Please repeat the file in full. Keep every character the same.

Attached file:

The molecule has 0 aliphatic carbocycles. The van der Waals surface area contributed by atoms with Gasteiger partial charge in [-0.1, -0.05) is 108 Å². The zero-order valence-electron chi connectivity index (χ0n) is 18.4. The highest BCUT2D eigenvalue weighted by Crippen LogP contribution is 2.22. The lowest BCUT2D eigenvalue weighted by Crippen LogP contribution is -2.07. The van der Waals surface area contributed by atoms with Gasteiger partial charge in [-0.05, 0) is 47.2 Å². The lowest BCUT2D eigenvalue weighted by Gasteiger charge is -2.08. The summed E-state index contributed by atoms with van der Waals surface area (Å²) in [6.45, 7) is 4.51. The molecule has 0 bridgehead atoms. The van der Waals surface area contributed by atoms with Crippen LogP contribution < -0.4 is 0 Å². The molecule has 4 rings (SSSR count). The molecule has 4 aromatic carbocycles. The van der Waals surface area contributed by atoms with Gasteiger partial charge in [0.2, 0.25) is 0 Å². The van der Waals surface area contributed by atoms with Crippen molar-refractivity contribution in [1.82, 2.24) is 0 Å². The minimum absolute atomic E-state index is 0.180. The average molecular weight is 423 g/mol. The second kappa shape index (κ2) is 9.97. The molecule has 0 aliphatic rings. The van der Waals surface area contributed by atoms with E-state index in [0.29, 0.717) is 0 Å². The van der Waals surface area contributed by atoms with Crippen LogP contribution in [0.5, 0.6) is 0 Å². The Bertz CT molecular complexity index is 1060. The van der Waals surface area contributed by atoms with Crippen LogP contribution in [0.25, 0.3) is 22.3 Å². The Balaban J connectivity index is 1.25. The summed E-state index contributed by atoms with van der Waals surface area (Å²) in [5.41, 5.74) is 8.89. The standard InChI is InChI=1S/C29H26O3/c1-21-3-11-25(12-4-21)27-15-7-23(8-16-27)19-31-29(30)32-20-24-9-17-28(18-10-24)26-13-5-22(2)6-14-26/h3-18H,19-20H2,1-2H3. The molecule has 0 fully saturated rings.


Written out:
The molecule has 0 aliphatic carbocycles. The van der Waals surface area contributed by atoms with Gasteiger partial charge in [-0.1, -0.05) is 108 Å². The zero-order valence-electron chi connectivity index (χ0n) is 18.4. The highest BCUT2D eigenvalue weighted by Crippen LogP contribution is 2.22. The lowest BCUT2D eigenvalue weighted by Crippen LogP contribution is -2.07. The van der Waals surface area contributed by atoms with Gasteiger partial charge in [-0.05, 0) is 47.2 Å². The lowest BCUT2D eigenvalue weighted by Gasteiger charge is -2.08. The summed E-state index contributed by atoms with van der Waals surface area (Å²) in [6.45, 7) is 4.51. The molecule has 0 bridgehead atoms. The van der Waals surface area contributed by atoms with Crippen LogP contribution < -0.4 is 0 Å². The molecule has 4 rings (SSSR count). The molecule has 4 aromatic carbocycles. The van der Waals surface area contributed by atoms with Gasteiger partial charge in [0.2, 0.25) is 0 Å². The van der Waals surface area contributed by atoms with Crippen molar-refractivity contribution in [1.82, 2.24) is 0 Å². The minimum absolute atomic E-state index is 0.180. The average molecular weight is 423 g/mol. The second kappa shape index (κ2) is 9.97. The molecule has 0 aliphatic rings. The van der Waals surface area contributed by atoms with E-state index in [0.29, 0.717) is 0 Å². The van der Waals surface area contributed by atoms with Crippen LogP contribution in [0.5, 0.6) is 0 Å². The Bertz CT molecular complexity index is 1060. The van der Waals surface area contributed by atoms with Crippen LogP contribution in [0.25, 0.3) is 22.3 Å². The Balaban J connectivity index is 1.25. The summed E-state index contributed by atoms with van der Waals surface area (Å²) in [5.41, 5.74) is 8.89. The standard InChI is InChI=1S/C29H26O3/c1-21-3-11-25(12-4-21)27-15-7-23(8-16-27)19-31-29(30)32-20-24-9-17-28(18-10-24)26-13-5-22(2)6-14-26/h3-18H,19-20H2,1-2H3. The molecule has 0 fully saturated rings.